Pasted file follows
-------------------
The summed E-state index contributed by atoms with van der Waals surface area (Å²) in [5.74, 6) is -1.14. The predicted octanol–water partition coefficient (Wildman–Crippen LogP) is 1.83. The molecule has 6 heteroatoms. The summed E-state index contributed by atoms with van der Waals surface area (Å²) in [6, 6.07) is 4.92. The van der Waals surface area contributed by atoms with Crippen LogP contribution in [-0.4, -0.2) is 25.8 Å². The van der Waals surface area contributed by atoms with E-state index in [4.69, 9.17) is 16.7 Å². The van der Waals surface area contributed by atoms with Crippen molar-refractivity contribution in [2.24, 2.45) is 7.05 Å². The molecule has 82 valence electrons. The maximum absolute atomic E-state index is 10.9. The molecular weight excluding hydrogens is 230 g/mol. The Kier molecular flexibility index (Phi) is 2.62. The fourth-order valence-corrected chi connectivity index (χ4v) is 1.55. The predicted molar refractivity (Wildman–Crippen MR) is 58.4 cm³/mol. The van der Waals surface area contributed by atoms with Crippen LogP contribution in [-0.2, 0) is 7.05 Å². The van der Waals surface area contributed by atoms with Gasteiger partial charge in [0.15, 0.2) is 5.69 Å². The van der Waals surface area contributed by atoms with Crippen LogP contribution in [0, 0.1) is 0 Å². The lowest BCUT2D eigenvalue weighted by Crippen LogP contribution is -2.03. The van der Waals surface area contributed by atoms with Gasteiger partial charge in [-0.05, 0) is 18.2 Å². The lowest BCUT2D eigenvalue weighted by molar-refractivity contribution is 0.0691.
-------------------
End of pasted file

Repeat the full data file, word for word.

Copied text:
The summed E-state index contributed by atoms with van der Waals surface area (Å²) in [5.74, 6) is -1.14. The predicted octanol–water partition coefficient (Wildman–Crippen LogP) is 1.83. The molecule has 6 heteroatoms. The summed E-state index contributed by atoms with van der Waals surface area (Å²) in [6, 6.07) is 4.92. The van der Waals surface area contributed by atoms with Crippen LogP contribution in [-0.4, -0.2) is 25.8 Å². The van der Waals surface area contributed by atoms with E-state index in [4.69, 9.17) is 16.7 Å². The van der Waals surface area contributed by atoms with Crippen molar-refractivity contribution in [2.24, 2.45) is 7.05 Å². The molecule has 82 valence electrons. The maximum absolute atomic E-state index is 10.9. The molecular weight excluding hydrogens is 230 g/mol. The Kier molecular flexibility index (Phi) is 2.62. The fourth-order valence-corrected chi connectivity index (χ4v) is 1.55. The predicted molar refractivity (Wildman–Crippen MR) is 58.4 cm³/mol. The van der Waals surface area contributed by atoms with Crippen LogP contribution in [-0.2, 0) is 7.05 Å². The van der Waals surface area contributed by atoms with Gasteiger partial charge in [0.15, 0.2) is 5.69 Å². The van der Waals surface area contributed by atoms with Crippen LogP contribution in [0, 0.1) is 0 Å². The lowest BCUT2D eigenvalue weighted by Crippen LogP contribution is -2.03. The van der Waals surface area contributed by atoms with Gasteiger partial charge in [-0.05, 0) is 18.2 Å². The lowest BCUT2D eigenvalue weighted by molar-refractivity contribution is 0.0691.